... in slowing down

Published on 14 Sep 2018
Patchwork quilt being made

In this era of convenience and fast food there has been an interesting fashion for slow food. Slow-cooked lamb, fermented foods like kefir or kimchi, and bread like sourdough (which takes 8-12 hours to rise as opposed to 2) are all thought to taste better than some of their convenience equivalents, and to somehow be better for us. 

I'm a bit slapdash in artistic things. I tend to rush things (handwriting, pictures, craft projects). I did art classes at one time and the teacher was amazed at the speed with which I painted things (small presents for friends and family). She seemed a little envious at my speed but also despaired because she realised that I was happy to go at this frenetic pace rather than slowing down to hers and actually learning something from it. 

It is only much more recently that I've begun to realise that art develops better when it is created slowly. Even I in my amateurish fashion create things in layers. Each layer takes time. The first layer is sometimes semi-obliterated by the first, and top layer partly obliterates the second, yet this process of creating layers is what makes something more meaningful, deeper, and, I think, more beautiful. Sometimes people say to me 'I don't know how you have the patience.' I am not patient, I think, I just have faith that the process will be worth it. That's a different thing.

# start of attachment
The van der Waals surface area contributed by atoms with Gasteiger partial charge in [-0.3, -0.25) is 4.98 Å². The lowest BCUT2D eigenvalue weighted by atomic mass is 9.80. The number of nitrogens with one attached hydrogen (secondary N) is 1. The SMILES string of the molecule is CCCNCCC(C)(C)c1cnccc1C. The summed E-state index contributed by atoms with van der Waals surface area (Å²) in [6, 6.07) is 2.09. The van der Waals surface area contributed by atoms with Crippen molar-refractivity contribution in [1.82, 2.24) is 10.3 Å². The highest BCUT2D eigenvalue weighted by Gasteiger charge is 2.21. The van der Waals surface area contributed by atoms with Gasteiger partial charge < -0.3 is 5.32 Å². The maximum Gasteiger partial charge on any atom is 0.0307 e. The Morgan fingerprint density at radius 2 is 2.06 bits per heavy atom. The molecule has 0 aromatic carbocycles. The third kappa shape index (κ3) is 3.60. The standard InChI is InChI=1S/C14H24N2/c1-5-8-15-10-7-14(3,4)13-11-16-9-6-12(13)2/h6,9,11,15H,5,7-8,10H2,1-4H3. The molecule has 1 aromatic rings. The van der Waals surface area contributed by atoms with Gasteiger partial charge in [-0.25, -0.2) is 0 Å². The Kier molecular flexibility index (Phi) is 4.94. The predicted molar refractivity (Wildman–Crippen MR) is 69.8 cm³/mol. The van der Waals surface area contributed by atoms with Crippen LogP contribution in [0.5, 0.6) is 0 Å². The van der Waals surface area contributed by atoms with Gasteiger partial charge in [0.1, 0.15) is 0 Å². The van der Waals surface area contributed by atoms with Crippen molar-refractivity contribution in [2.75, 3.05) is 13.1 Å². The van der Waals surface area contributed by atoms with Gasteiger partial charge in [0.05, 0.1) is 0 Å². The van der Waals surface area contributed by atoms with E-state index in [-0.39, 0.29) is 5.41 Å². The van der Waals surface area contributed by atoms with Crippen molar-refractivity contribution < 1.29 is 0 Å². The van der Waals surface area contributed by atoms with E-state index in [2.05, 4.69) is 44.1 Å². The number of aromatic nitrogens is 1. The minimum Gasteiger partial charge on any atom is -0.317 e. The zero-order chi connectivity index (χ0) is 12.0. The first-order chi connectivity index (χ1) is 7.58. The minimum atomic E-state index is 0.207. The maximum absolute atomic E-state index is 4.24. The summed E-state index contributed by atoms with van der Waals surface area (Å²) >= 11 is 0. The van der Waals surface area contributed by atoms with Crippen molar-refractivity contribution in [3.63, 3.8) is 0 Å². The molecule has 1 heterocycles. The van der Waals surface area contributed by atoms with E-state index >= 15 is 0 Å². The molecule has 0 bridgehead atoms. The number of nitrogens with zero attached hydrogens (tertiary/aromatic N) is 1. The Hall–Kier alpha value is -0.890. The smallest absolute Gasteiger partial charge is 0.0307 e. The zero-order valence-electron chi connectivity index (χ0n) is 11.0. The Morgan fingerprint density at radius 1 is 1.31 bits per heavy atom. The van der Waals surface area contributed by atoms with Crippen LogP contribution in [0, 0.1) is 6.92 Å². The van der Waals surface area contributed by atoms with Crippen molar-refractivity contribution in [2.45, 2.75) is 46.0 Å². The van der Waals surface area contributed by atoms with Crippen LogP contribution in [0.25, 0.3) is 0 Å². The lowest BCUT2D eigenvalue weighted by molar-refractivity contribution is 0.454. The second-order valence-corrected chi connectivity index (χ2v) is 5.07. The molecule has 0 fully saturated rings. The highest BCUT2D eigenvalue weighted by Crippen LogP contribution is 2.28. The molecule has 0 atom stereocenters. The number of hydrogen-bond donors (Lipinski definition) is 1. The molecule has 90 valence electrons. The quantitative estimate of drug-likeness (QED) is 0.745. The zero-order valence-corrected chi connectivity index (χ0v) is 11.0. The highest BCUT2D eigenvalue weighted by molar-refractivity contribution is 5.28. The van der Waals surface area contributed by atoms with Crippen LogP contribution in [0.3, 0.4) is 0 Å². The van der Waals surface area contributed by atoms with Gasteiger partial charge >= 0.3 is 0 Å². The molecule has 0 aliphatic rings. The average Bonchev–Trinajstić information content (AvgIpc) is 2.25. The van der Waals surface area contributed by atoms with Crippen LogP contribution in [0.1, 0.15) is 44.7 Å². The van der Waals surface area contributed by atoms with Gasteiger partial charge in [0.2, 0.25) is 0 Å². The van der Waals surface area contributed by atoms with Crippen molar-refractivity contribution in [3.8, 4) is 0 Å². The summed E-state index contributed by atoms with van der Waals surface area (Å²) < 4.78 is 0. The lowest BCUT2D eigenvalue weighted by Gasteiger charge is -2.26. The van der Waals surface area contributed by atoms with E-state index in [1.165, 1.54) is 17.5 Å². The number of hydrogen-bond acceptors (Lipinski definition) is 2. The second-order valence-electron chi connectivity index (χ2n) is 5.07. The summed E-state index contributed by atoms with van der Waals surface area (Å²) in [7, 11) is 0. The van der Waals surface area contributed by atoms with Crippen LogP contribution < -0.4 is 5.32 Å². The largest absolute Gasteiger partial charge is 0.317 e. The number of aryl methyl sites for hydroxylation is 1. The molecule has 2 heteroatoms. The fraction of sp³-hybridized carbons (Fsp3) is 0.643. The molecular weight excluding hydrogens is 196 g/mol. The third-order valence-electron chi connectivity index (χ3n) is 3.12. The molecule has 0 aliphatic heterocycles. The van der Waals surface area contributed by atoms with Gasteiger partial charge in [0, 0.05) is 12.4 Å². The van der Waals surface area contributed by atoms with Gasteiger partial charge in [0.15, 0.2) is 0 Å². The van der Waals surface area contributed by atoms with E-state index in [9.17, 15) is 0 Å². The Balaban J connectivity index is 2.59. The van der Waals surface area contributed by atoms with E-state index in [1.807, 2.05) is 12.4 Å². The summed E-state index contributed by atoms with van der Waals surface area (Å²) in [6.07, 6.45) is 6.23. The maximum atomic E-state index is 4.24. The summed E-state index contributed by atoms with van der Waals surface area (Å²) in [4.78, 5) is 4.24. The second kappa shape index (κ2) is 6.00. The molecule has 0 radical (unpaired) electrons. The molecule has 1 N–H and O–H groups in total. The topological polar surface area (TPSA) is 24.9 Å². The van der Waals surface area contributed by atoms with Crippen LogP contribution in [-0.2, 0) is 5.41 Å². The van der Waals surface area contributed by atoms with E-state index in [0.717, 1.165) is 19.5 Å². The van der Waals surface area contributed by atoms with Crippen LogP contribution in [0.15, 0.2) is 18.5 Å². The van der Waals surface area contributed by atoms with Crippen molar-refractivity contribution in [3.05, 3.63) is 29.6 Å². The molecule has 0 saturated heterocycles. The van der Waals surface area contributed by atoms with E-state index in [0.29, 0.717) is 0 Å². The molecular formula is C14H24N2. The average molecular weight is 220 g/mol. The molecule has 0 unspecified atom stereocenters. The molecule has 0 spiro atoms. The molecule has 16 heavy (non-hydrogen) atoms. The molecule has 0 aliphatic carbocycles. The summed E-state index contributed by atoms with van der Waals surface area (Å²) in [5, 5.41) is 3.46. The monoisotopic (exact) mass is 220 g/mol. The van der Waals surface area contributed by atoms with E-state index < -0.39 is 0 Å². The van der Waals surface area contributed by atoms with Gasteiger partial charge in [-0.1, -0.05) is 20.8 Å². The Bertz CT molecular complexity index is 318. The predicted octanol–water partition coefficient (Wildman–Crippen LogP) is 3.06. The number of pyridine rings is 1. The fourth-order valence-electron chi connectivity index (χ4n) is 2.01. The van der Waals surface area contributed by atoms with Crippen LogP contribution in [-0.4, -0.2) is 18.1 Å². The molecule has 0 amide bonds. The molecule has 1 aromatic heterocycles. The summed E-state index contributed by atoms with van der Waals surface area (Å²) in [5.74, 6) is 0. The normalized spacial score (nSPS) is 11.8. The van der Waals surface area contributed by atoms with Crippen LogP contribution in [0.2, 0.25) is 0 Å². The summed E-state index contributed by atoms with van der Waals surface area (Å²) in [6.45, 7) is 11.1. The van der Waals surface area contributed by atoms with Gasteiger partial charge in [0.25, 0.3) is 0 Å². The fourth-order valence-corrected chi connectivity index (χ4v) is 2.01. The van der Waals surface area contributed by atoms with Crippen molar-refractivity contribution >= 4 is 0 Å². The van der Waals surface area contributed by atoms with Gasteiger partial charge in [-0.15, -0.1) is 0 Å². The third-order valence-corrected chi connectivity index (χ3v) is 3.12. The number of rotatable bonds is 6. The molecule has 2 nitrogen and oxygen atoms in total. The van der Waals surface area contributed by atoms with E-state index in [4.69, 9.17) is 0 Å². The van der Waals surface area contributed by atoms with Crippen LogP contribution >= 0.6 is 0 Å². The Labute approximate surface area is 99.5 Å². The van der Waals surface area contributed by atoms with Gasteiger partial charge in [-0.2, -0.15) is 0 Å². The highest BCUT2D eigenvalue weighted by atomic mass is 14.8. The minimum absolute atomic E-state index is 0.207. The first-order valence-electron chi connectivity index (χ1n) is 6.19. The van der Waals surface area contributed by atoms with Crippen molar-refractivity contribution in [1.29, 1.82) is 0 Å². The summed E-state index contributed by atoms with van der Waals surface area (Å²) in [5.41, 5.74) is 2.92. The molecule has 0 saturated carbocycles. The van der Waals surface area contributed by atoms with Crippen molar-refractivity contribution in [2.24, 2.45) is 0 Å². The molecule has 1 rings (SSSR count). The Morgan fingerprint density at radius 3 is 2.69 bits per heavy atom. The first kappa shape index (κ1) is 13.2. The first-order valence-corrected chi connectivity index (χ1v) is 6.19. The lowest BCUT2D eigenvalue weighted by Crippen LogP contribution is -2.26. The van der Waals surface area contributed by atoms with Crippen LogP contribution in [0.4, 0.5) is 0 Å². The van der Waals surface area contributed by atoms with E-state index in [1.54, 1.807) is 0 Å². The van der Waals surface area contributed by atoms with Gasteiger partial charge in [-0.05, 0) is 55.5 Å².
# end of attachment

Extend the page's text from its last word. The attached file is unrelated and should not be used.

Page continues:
The work of God in each of us is surely the same. The slow growth, the building up of ideas, sensations. Accompanied by a forward momentum, but one sometimes difficult to see. My favourite quotation from Pierre Teilhard de Chardin SJ is "Above all, trust in the slow work of God." I should just breathe deeply and repeat that everyday, as I look about me. 

Prayer of Teilhard de Chardin SJ

Above all, trust in the slow work of God.

We are quite naturally impatient in everything

to reach the end without delay.

We should like to skip the intermediate stages.

We are impatient of being on the way to something

unknown, something new.

And yet it is the law of all progress

that it is made by passing through

some stages of instability—

and that it may take a very long time.

And so I think it is with you;

your ideas mature gradually—let them grow,

let them shape themselves, without undue haste.

Don’t try to force them on,

as though you could be today what time

(that is to say, grace and circumstances

acting on your own good will)

will make of you tomorrow.

Only God could say what this new spirit

gradually forming within you will be.

Give Our Lord the benefit of believing

that his hand is leading you,

and accept the anxiety of feeling yourself

in suspense and incomplete.